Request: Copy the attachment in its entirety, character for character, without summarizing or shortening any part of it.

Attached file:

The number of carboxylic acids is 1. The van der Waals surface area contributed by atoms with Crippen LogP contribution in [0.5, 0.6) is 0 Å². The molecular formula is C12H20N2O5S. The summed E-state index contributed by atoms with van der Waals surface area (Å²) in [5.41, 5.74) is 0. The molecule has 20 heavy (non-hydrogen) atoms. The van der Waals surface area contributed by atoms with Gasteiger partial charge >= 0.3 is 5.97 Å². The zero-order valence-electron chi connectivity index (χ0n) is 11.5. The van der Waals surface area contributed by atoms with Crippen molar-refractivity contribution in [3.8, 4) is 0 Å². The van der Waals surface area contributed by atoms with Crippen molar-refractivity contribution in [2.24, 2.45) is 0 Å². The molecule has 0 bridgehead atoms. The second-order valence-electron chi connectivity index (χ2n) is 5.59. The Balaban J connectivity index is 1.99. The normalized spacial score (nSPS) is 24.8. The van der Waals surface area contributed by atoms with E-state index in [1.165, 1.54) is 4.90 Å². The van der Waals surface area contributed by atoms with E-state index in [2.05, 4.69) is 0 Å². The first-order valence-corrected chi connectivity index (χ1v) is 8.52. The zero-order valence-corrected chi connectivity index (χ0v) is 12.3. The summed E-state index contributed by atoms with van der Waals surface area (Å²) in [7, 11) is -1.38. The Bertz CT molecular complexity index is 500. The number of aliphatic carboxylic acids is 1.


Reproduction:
The number of carboxylic acids is 1. The van der Waals surface area contributed by atoms with Crippen LogP contribution in [0.5, 0.6) is 0 Å². The molecular formula is C12H20N2O5S. The summed E-state index contributed by atoms with van der Waals surface area (Å²) in [5.41, 5.74) is 0. The molecule has 20 heavy (non-hydrogen) atoms. The van der Waals surface area contributed by atoms with Gasteiger partial charge >= 0.3 is 5.97 Å². The zero-order valence-electron chi connectivity index (χ0n) is 11.5. The van der Waals surface area contributed by atoms with Crippen molar-refractivity contribution in [3.8, 4) is 0 Å². The van der Waals surface area contributed by atoms with Crippen molar-refractivity contribution in [2.24, 2.45) is 0 Å². The molecule has 0 bridgehead atoms. The second-order valence-electron chi connectivity index (χ2n) is 5.59. The Balaban J connectivity index is 1.99. The normalized spacial score (nSPS) is 24.8. The van der Waals surface area contributed by atoms with E-state index in [1.165, 1.54) is 4.90 Å². The van der Waals surface area contributed by atoms with E-state index in [2.05, 4.69) is 0 Å². The first-order valence-corrected chi connectivity index (χ1v) is 8.52. The zero-order valence-corrected chi connectivity index (χ0v) is 12.3. The summed E-state index contributed by atoms with van der Waals surface area (Å²) in [7, 11) is -1.38. The Bertz CT molecular complexity index is 500. The number of aliphatic carboxylic acids is 1.